Hike sentence

Life sentence for Turkish activist branded as ‘devastating blow’ to global human rights

An Istanbul court on Monday sentenced Turkish civil rights activist and philanthropist Osman Kavala to an aggravated life sentence, sparking a wave of strong global condemnations.

“This blatant condemnation sounds the death knell for Turkish democracy.”

“We have seen a travesty of justice of spectacular proportions,” said Nils Muižnieks, Europe Director of Amnesty International.

“This verdict deals a devastating blow not only to Osman Kavala, his co-defendants and their families,” he added, “but to all those who believe in justice and human rights activism. ‘man in Turkey and beyond’.

Kavala, 64, who had previously spent four years in prison without conviction, was convicted along with seven other defendants of allegedly trying to overthrow the government during an uprising that erupted in 2013.

According to CNN:

He was first arrested in 2017 on charges related to the 2013 protests at Gezi Park in Istanbul. The trial was closely watched by rights groups, who accused the Turkish government of using the justice system to suppress dissenting voices.

Although Kavala was acquitted in 2020, that verdict was overturned and new charges were brought against him for his alleged involvement in the July 2016 coup attempt, which resulted in the deaths of at least 250 people. and a subsequent crackdown that saw more than 110,000 people, including civil servants, teachers, activists and journalists detained.

The court’s decision, Muižnieks said, “defies logic.”

“The prosecuting authorities have repeatedly failed to provide evidence to support the baseless charges of attempting to overthrow the government. This unfair verdict shows that the Gezi trial was merely an attempt to silence independent voices,” he added.

Liesl Gerntholtz, director of the PEN/Barbey Freedom to Write Center, said Monday marked “a dark moment for Turkey” and called Kavala’s life sentence “a devastating and unjust blow, not only for him and his family, but also for freedom of expression and human rights in Turkey.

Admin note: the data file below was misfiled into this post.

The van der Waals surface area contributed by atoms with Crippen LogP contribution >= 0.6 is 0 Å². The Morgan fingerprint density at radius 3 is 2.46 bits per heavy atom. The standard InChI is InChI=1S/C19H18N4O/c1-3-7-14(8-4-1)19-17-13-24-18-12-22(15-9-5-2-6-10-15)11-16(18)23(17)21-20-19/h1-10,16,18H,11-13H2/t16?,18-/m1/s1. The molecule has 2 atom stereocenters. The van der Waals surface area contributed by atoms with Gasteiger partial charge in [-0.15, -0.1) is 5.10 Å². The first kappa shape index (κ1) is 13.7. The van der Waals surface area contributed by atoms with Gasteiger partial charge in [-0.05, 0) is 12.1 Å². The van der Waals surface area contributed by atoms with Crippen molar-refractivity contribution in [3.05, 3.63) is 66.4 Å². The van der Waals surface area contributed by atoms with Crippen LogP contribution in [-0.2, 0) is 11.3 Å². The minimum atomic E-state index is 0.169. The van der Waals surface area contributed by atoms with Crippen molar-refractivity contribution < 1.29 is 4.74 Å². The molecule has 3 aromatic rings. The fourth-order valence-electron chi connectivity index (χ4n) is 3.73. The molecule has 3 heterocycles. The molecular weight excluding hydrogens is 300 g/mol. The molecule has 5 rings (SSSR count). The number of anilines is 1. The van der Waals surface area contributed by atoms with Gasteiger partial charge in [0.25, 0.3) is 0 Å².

“The Kavala case,” she added, “is a blatant attempt to criminalize freedom of expression and to use the courts to retaliate against those who dare to criticize the government. This blatant condemnation is a death knell for Turkish democracy”.

Similarly, the executive director of Human Rights Watch, Kenneth Roth denounced condemnation as “an abomination” and said Kavala “has done nothing but have an independent voice, but [Turkish] President Erdogan seems to have someone to blame for the widespread opposition to his autocratic rule.”

Added to the outrage is Ankara’s contempt for the European Court of Human Rights’ call for Kavala’s release – a contempt that in February prompted the Council of Europe to take almost unprecedented disciplinary action against Turkey.

The EU’s top diplomat, Josep Borrell Fontelles, placed the harsh sentences in the context of the demands of the European Court and mentioned“Respect for fundamental rights and freedoms is more important today than ever.”

European nations, including France, also lamented the result. The French Foreign Ministry has called for Kavala’s “immediate release” and the dropping of all charges against him. The ministry added that Kavala’s four-year detention was already against “Turkey’s international obligations”.

The US State Department also weighed in, with spokesman Ned Price calling Kavala’s “unjust condemnation” “inconsistent with respect for human rights, fundamental freedoms and the rule of law”.

“We again call on Turkey to release Osman Kavala, in accordance with the decisions of the European Court of Human Rights, as well as to release all other arbitrarily detained persons,” Price said.